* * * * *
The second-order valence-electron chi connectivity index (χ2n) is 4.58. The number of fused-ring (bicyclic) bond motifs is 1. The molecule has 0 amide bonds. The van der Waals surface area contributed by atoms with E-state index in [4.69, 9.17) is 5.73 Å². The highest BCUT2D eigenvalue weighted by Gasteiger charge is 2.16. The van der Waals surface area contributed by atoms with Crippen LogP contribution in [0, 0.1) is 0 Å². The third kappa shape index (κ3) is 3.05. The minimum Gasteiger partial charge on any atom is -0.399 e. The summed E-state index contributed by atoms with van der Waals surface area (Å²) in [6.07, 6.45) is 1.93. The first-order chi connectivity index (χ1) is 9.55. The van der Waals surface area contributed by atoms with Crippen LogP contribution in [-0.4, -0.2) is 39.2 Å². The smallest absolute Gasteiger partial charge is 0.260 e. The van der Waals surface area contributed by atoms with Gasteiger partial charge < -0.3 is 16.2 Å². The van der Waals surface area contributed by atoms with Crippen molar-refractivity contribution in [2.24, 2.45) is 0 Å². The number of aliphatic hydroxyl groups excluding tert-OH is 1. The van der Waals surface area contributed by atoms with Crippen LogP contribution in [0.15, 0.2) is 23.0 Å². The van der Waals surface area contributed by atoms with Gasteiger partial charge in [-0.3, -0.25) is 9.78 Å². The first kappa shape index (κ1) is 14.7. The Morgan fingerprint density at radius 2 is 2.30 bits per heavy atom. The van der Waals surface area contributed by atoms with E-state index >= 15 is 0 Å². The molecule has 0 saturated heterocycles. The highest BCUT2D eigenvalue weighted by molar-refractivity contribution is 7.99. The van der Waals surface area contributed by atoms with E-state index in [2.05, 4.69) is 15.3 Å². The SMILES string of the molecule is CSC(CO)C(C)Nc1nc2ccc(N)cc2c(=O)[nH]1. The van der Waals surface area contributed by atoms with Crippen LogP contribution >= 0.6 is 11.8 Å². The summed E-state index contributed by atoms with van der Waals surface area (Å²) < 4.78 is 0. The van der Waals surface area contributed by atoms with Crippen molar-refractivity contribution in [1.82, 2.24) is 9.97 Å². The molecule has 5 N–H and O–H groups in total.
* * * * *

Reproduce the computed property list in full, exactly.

The second-order valence-electron chi connectivity index (χ2n) is 4.58. The number of fused-ring (bicyclic) bond motifs is 1. The molecule has 0 amide bonds. The van der Waals surface area contributed by atoms with E-state index in [4.69, 9.17) is 5.73 Å². The highest BCUT2D eigenvalue weighted by Gasteiger charge is 2.16. The van der Waals surface area contributed by atoms with Crippen LogP contribution in [0, 0.1) is 0 Å². The third kappa shape index (κ3) is 3.05. The minimum Gasteiger partial charge on any atom is -0.399 e. The summed E-state index contributed by atoms with van der Waals surface area (Å²) in [6.07, 6.45) is 1.93. The first-order chi connectivity index (χ1) is 9.55. The van der Waals surface area contributed by atoms with Crippen LogP contribution in [-0.4, -0.2) is 39.2 Å². The smallest absolute Gasteiger partial charge is 0.260 e. The van der Waals surface area contributed by atoms with Gasteiger partial charge < -0.3 is 16.2 Å². The van der Waals surface area contributed by atoms with Crippen molar-refractivity contribution in [2.24, 2.45) is 0 Å². The number of aliphatic hydroxyl groups excluding tert-OH is 1. The van der Waals surface area contributed by atoms with Crippen LogP contribution in [0.15, 0.2) is 23.0 Å². The van der Waals surface area contributed by atoms with Gasteiger partial charge in [-0.3, -0.25) is 9.78 Å². The first kappa shape index (κ1) is 14.7. The Morgan fingerprint density at radius 2 is 2.30 bits per heavy atom. The van der Waals surface area contributed by atoms with E-state index >= 15 is 0 Å². The molecule has 0 saturated heterocycles. The highest BCUT2D eigenvalue weighted by molar-refractivity contribution is 7.99. The van der Waals surface area contributed by atoms with E-state index in [2.05, 4.69) is 15.3 Å². The SMILES string of the molecule is CSC(CO)C(C)Nc1nc2ccc(N)cc2c(=O)[nH]1. The van der Waals surface area contributed by atoms with Crippen LogP contribution >= 0.6 is 11.8 Å². The summed E-state index contributed by atoms with van der Waals surface area (Å²) < 4.78 is 0. The van der Waals surface area contributed by atoms with Crippen molar-refractivity contribution in [1.82, 2.24) is 9.97 Å². The molecule has 5 N–H and O–H groups in total.